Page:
Rowan's Lady

By: Suzan Tisdale
ACKNOWLEDGMENTS


The list of people I want to thank would take up more than just a line or two. First and foremost I thank my husband and children for their support and enthusiasm. I could not do this without them.

A very special thank you to my perfect little granddaughters. I couldn’t have written the last two books without your help and inspiration.

Thank you to Hallee Bridgman, for bringing me in off the ledge, for being a true author-friend and an inspiration. I’ll probably never grind my own flour, but I know you’d be there to walk me through the process if I needed you!

Thank you to TJ Mackay. You, my dear, are the epitome of grace and elegance, and beauty personified.

To all the girls at InD’Tale Magazine, I thank each and everyone of you for your continued support, kind words and friendship.

Thank you to Natazsa Waters. I just know we were separated at birth, even if our mothers continue to deny it. I am grateful for your friendship and your wicked sense of humor.

A very special thank you to my mother-in-law, Judy. I am in your eternal debt. Thank you for raising such a wonderful man for me to marry.

And last but not least, a very special thank you to my beta readers and my Lassies. I love you all.




Prologue



Rowan’s Lady



Scotland 1350


The Black Death did not discriminate.

Like fire from hell, it spread across England, Wales, Italy and France. Untethered, unstoppable.

It cared not if the lives it took were of the noble and wealthy or the lowly born and poor. It showed no preference for age or gender. It took the wicked and the innocent. It took the blasphemers and the righteous.

The Black Death took whomever it damned well pleased.

It took Rowan Graham’s wife.

Rowan would not allow his sweet wife to die alone, cold, afraid, and in agony, no matter how much she begged otherwise. He would not allow anyone else to administer the herbs, to apply the poultices, or to even wipe her brow. He was her husband and she, his entire world.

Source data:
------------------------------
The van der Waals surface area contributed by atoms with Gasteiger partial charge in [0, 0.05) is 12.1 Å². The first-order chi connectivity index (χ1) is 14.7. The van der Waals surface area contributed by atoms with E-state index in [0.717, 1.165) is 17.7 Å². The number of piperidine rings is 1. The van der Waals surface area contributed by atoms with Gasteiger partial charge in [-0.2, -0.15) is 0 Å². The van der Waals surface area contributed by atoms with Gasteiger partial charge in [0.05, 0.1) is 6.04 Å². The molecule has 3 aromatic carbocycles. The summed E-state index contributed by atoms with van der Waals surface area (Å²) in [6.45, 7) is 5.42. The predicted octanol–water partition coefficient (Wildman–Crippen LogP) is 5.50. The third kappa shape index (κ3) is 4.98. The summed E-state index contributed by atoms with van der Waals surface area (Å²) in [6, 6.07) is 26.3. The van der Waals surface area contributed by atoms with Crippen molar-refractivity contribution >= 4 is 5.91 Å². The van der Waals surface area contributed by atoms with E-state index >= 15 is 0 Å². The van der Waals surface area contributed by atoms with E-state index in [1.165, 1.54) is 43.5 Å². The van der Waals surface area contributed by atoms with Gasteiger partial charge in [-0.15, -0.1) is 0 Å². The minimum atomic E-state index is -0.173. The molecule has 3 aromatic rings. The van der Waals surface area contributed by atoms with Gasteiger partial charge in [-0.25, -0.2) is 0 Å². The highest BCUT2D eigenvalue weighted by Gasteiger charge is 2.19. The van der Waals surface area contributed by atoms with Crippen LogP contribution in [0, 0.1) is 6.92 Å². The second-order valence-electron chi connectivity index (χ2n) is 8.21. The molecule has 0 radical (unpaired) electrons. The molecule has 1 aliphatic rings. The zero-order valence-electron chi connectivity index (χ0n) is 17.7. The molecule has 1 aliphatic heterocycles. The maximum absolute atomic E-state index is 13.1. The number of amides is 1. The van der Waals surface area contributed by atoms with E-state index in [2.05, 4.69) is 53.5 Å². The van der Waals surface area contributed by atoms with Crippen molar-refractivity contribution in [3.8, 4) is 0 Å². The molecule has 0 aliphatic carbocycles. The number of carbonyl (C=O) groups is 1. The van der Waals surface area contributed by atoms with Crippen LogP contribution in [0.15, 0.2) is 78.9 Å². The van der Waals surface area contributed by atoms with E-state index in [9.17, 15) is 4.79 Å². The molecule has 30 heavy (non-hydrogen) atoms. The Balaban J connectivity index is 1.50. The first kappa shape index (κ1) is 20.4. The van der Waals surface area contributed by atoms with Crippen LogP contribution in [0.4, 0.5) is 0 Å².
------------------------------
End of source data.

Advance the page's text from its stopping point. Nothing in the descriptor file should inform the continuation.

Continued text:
Knowing that the Black Death had finally reached Scotland, Rowan’s clan had prepared as best they could. The moment anyone began to show signs of illness, they were immediately taken to the barracks. Seclusion was their only hope at keeping the illness from spreading.

Within a week, the barracks could hold no more of the sick and dying. In the end, the quarantine was all for naught.

By the time Kate showed the first signs of the illness, the Black Death had taken more than thirty of their people. Before it was over, Clan Graham’s numbers dwindled to less than seventy members.

At Kate’s insistence, their three-month-old daughter was kept in seclusion. It was the last act of motherly love that she could show her child. In the hours just before her death, Kate begged for Rowan’s promise on two matters.

“Ye shall never be afraid to speak of me to our daughter. It is important that she know how much I loved her, and how much we loved her together.” ’Twas an easy promise for Rowan to make, for how could he ever forget Kate?

’Twas the second promise she asked that threatened to tear him apart.

“And ye must promise ye’ll let another woman into yer heart. Do not save it long fer me, husband. Yer too good a man to keep yerself to a dead woman.”

He swore to her that yes, someday he would allow his heart to love another. Silently however, he knew that day would be in the very distant future, mayhap thirty or forty years. For there could never be a woman who could take Kate’s place in his life or his heart.

“I love ye, Kate, more than me next breath,” Rowan whispered into her ear just before her chest rose and fell for the last time.

Fires were built to burn the dead. When Rowan’s first lieutenant came to remove Kate’s body to add it to the funeral pyres, he refused to allow Frederick anywhere near her. Rowan’s face turned purple with rage, his chest heaved from the weight of his unconstrained anguish. He unsheathed his sword and pinned Frederick to the wall.

“If ye so much as think of laying a finger to Kate, I shall take yer life,” Rowan seethed. Frederick knew it was a promise Rowan meant to keep.

Later, with his vision blurred from tears he could not suppress, Rowan bathed his wife’s once beautiful body now ravaged with large black boils. He washed her long, strawberry blonde locks and combed them until they glistened once again. When he was done, he placed a bit of Graham plaid into the palm of her hand before wrapping her cold body in long linen strips.

Alone in the quiet hours before dawn he carried Kate to her final resting place under the tall Wych Elm tree. He stayed next to her grave for three full days.

Frederick finally came to see him late in the afternoon of the third day.

“I ken yer grievin’, fer Kate was a fine woman.” Frederick said. “Ye’ve a wee bairn that needs ye, Rowan. She needs ye now, more than Kate does.”

Rowan was resting against the elm tree, with his head resting on his knees. In his heart he knew Frederick was right, but that did nothing the help fill the dark void that Kate’s death left in his heart.

For a brief moment, Rowan could have sworn he heard his wife’s voice agreeing with Frederick. Deciding it best not to argue the point with either of them, Rowan took a deep breath and pulled himself to his feet.

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